The speaker is in the bottom right and there’s a small slit to allow the sound to travel. Nothing to shout about, but it works and I don’t find myself accidentally covering it with my hands. The headphone socket is labelled as TV, but it’s not. It does work fine with a pair of headphones plugged in though.
There’s no volume control on the RK2020, instead relying on holding L2 & ↑↓ to change the volume. You can also change it using Select & ↑↓ in game. These appear to be two seperate volume controls, one for the system and the latter for RetroArch (I think?). A confusing UX decision which is probably also present on the OGA.
The LCD is the same resolution as the one in the OGA and has narrower connector to the mainboard. It’s a 3.5 inch 480×320 display, very colourful and crisp and with good viewing angles. It runs at 60hz and you won’t notice any screen tearing or ghosting of any kind. It’s hard to see outside in bright daylight, but inside it’s gorgeous.
Although I’ve been told it’s the same LCD by the seller, some colour temperature comparison shots between the RK2020 and OGA imply it may be different. They both function with the same driver however, and look pretty much the same overall.
There is some light bleed from around the edges of the screen bezel. It’s not too distracting, but it’s there.
If it bothers you, you can probably mask it off with electrical tape from the inside of the shell.
The screen lens is made of glass as far as I can tell.
The website states that the unit does not ship with an OS, but mine did. Perhaps it’s because I was sent a unit for review, but my RK2020 came with an unmodified EmuELEC 3.5 pre-installed. I have since flashed the latest 3.6 image and am using that instead for my testing. It is safe to assume that any current OGA image will run on the RK2020, so take your pick. This might not always be the case though. There are rumours that future builds will lock out cloned devices, so there’s that. The Retro Arena (TheRA) is pictured below.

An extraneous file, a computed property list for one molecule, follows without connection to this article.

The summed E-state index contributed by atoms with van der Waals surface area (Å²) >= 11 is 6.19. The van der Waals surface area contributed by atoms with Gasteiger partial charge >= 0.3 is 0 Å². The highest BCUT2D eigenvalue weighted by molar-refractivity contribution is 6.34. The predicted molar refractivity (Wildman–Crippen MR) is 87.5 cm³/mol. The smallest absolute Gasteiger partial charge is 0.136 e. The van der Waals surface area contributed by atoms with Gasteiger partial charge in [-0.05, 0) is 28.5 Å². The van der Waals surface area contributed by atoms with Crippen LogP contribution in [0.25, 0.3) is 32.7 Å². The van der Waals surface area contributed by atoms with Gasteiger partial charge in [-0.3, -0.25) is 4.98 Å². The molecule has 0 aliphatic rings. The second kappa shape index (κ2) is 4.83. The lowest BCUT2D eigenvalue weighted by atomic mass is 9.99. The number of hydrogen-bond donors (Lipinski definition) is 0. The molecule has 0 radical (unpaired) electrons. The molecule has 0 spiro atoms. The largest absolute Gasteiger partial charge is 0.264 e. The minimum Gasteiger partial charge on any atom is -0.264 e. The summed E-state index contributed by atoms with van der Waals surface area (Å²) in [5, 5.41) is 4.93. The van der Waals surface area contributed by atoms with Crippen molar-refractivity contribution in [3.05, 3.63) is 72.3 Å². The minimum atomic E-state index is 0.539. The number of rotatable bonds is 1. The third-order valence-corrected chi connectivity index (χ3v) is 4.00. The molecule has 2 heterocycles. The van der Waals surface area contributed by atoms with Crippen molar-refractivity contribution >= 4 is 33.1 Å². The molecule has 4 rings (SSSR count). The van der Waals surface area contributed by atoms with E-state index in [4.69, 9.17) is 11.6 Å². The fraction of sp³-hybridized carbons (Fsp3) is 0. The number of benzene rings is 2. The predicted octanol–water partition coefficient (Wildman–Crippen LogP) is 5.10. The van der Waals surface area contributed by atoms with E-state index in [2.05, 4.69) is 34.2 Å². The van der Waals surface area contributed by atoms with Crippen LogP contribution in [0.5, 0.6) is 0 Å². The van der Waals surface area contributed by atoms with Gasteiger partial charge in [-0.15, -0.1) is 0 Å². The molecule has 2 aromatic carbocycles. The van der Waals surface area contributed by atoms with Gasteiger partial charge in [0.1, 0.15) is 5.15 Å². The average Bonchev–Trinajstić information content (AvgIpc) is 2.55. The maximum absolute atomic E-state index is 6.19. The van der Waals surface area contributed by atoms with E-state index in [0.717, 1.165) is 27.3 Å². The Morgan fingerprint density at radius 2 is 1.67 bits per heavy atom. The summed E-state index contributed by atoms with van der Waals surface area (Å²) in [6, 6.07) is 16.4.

The lack of buttons on the RK2020 starts to become an issue when you dig a little deeper. Whilst it’s potentially possible to edit config files to re-map global hotkeys etc, out of the box both EmuELEC and TheRA have problems. In PSP for example, the Select button can’t be used in game, because Select quits the emulator. You can open the emulator settings by hitting Start, but even re-mapping the controls in the settings menu causes the emulator to quit once you try to map Select. And once you’ve correctly mapped Start, you can’t enter the emulator settings again using that button. It’s a bit of a mess.
In TheRA, I simpy can’t find a way to get to the emulator settings menus to change cores, frameskip, shaders etc. Some emulators have their in-game settings available through some combination of buttons, others do not. In Dreamcast and PSP the Select button quits the emulator.
The RK2020 needs a customised OS, which brings us back to the issue of there being no software developers on-board. Although Shanti (EmuELEC dev) has apparently been sent some RK2020 units, the team have stated that they won’t develop for the RK2020. The retailer has told me that units are going out to TheRA and Batocera devs too, but there are no promises from anyone. It’s frustrating that this wasn’t considered before the device was released, and will likely result in unhappy customers.